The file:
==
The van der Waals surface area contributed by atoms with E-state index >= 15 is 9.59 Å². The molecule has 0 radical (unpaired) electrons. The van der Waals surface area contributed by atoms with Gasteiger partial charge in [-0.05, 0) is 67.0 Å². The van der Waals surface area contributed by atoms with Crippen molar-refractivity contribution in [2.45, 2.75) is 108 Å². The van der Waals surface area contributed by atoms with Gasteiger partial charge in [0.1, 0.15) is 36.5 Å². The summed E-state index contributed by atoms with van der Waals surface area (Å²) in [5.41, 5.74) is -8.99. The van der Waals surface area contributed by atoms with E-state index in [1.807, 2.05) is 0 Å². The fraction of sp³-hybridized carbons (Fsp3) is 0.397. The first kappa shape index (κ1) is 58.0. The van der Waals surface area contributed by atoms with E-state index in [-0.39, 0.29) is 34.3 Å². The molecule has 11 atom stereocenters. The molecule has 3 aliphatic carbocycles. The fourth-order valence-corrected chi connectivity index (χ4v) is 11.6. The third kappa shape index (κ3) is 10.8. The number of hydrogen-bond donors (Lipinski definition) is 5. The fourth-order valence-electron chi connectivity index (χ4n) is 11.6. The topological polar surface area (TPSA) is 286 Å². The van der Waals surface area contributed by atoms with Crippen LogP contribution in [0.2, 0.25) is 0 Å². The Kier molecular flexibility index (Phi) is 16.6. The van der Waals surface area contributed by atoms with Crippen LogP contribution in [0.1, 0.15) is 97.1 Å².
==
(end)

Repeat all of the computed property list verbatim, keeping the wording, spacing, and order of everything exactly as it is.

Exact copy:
The van der Waals surface area contributed by atoms with E-state index >= 15 is 9.59 Å². The molecule has 0 radical (unpaired) electrons. The van der Waals surface area contributed by atoms with Gasteiger partial charge in [-0.05, 0) is 67.0 Å². The van der Waals surface area contributed by atoms with Crippen molar-refractivity contribution in [2.45, 2.75) is 108 Å². The van der Waals surface area contributed by atoms with Gasteiger partial charge in [0.1, 0.15) is 36.5 Å². The summed E-state index contributed by atoms with van der Waals surface area (Å²) in [5.41, 5.74) is -8.99. The van der Waals surface area contributed by atoms with E-state index in [1.807, 2.05) is 0 Å². The fraction of sp³-hybridized carbons (Fsp3) is 0.397. The first kappa shape index (κ1) is 58.0. The van der Waals surface area contributed by atoms with E-state index in [-0.39, 0.29) is 34.3 Å². The molecule has 11 atom stereocenters. The molecule has 3 aliphatic carbocycles. The fourth-order valence-corrected chi connectivity index (χ4v) is 11.6. The third kappa shape index (κ3) is 10.8. The number of hydrogen-bond donors (Lipinski definition) is 5. The fourth-order valence-electron chi connectivity index (χ4n) is 11.6. The topological polar surface area (TPSA) is 286 Å². The van der Waals surface area contributed by atoms with Crippen LogP contribution in [0.2, 0.25) is 0 Å². The Kier molecular flexibility index (Phi) is 16.6. The van der Waals surface area contributed by atoms with Crippen LogP contribution in [0.1, 0.15) is 97.1 Å².